One Barn Doesn’t Fit All: Take a Look Inside #RealPigFarming
It has been awhile since I’ve written about what I like to do every day… Take care of pigs! This week I have my first meeting to gather information about my next group of pigs. They will nurse on the sow (the female that gave birth to them) for three weeks, and then spend seven weeks in a nursery facility. When they are about 10 weeks old and weigh an average of 50 pounds, they will be transported to my finishing barns.
Each type of barn has been designed to meet the pigs’ needs at a particular age. In the farrowing barn, a farrowing crate keeps the piglets safe from being laid on or stepped on by the sow. This environment has proven to take the very best care of pigs because the farrowing barn is warm, clean and free of disease. It’s also safer and easier for workers to do their best work.
The baby pigs are weaned at about 12-15 pounds and are moved into the nursery barn. Here they receive fresh water, fresh air, and the perfect feed ration to get them off to a good start.
The pigs grow from about 12 to 50 pounds in the nursery barn. When they’re about 10 weeks old, they’re transported to a finishing barn. This is where I come in! Pigs arrive on my farm in a semi that has been cleaned and disinfected, complete with bedding and ventilation to keep them comfortable inside. To make sure the pigs have the best trip possible, the semi driver has been certified in the Trucker Quality Assurance (TQA) program. This is similar to the Pork Quality Assurance Plus program under which I am certified.
I start planning for my next group of pigs before I’ve even finished with the pigs in my barn. As I mentioned, later this week I will have my first meeting about the next group of pigs I will receive. Next week I should have all of the current group finished and off to market. Then I’ll make needed repairs to the facility before cleaning and disinfecting it. Then it’s time to bring in the new pigs!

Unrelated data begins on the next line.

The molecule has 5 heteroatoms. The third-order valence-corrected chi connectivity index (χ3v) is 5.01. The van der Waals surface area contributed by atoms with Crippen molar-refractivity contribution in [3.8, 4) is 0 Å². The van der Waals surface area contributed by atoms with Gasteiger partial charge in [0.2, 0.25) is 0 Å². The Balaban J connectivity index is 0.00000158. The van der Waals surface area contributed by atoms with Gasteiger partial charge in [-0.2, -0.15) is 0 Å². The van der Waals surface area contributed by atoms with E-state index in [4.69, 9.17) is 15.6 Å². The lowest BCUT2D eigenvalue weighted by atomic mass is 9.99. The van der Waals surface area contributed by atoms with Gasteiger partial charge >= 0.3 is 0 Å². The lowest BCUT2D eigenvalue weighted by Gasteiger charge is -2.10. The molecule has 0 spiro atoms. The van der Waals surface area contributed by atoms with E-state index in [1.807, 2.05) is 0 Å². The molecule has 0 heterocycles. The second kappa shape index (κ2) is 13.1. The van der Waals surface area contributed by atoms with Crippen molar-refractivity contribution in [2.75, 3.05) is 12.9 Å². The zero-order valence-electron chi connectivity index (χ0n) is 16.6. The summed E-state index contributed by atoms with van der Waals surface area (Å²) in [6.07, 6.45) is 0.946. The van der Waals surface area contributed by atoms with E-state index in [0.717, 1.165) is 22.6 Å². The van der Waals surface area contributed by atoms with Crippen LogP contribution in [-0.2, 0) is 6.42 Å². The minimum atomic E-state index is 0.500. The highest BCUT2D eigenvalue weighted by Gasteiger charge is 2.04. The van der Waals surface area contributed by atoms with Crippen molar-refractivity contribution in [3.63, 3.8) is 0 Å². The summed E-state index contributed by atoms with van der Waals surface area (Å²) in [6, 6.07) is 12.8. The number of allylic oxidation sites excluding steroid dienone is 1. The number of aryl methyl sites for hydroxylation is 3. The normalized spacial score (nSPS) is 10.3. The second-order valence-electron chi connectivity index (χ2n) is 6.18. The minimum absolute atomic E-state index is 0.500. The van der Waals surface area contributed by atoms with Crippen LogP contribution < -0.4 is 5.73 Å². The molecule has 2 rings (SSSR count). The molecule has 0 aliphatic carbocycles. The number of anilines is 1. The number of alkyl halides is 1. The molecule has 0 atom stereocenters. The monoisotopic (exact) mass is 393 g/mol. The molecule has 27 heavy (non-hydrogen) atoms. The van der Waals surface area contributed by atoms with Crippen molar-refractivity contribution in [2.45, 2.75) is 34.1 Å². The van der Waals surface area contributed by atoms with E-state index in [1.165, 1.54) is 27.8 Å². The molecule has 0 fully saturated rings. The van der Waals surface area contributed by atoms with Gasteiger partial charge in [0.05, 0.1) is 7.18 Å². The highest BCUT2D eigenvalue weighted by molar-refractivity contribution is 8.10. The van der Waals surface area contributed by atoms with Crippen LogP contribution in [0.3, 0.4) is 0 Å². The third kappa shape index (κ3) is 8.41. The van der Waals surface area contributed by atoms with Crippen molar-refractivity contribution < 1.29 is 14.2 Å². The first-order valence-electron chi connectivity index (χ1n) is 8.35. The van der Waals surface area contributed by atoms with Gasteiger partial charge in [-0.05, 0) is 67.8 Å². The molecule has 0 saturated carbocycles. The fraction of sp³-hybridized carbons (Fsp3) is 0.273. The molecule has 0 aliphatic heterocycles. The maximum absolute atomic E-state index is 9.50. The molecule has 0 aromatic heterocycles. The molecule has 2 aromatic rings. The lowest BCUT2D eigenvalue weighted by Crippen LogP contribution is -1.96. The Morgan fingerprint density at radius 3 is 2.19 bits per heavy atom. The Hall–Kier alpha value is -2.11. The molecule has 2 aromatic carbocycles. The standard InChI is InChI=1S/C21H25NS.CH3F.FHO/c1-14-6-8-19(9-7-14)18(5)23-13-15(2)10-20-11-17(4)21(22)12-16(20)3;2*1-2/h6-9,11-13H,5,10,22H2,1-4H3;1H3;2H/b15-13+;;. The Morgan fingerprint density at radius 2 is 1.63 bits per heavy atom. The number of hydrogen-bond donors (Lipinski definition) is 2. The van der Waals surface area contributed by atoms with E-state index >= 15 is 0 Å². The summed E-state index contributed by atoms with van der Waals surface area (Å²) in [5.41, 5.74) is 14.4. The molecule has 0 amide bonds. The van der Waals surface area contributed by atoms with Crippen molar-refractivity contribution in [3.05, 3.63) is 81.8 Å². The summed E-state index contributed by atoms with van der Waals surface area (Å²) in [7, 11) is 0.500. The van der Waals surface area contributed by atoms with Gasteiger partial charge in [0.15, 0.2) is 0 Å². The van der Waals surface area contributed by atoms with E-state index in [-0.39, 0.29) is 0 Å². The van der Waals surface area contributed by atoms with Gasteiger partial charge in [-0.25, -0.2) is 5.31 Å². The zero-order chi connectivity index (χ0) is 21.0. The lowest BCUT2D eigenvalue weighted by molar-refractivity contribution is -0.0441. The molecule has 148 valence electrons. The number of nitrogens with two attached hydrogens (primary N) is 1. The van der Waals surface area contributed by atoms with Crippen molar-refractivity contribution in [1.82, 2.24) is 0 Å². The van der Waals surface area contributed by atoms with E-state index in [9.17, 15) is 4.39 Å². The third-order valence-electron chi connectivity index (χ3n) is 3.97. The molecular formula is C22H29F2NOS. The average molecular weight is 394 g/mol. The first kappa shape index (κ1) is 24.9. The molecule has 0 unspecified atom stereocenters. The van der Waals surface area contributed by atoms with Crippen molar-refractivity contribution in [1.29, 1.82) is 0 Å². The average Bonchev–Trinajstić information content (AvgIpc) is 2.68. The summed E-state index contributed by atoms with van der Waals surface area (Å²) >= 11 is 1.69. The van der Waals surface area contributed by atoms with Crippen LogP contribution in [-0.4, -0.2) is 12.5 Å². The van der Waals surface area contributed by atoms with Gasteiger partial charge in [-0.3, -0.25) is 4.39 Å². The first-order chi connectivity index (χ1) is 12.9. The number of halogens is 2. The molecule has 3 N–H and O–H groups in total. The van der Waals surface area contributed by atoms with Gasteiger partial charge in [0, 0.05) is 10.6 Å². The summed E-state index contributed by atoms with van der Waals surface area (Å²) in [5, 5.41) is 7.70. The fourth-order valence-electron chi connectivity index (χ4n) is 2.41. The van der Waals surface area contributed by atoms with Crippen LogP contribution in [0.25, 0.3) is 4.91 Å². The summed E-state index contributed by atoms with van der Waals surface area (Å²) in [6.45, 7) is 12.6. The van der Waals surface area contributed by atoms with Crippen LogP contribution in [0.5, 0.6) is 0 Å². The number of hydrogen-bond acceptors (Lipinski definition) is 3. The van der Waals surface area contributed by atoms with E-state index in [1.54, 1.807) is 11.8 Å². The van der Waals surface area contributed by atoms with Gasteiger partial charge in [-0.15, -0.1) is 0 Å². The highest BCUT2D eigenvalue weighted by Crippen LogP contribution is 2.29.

The last group of pigs I finished had a daily rate of gain of two pounds per day. Their feed efficiency, or the amount of grain they eat to gain weight, was 1 pound of gain for 2.35 pounds of feed. Usually feed efficiency decreases as the pigs grow larger. When pigs are giving you numbers like 2.35, you know things are working well!
Today’s pigs gain more weight but eat less feed than in the past. In fact, my pigs use only ¼ of the crop land that was used when I started farming. We’re raising twice as much corn per acre as when I started farming, and the pigs use only half as much now to reach market weight. Talk about an efficiency increase!
Farmers have definitely improved and strive to be better. We will take even better care of the pigs and our farm ground. That’s what farmers do – and this is sustainable agriculture.
To learn more about #RealPigFarming, follow along with me and these producers:
- Farm Girl with Curls – Lauren incorporates great photography and videos into her blog.
- Food and Swine – An award-winning baker and cook, Cristen shares her recipes as she tells how her family raises pork.
- Minnesota Farm Living – Wanda explains “the how and why” behind pork production on her family’s farm. She has a unique ability to explain complex issues like “Why we use individual gestation pens” and “What you really need to know about the use of antibiotics in livestock production.”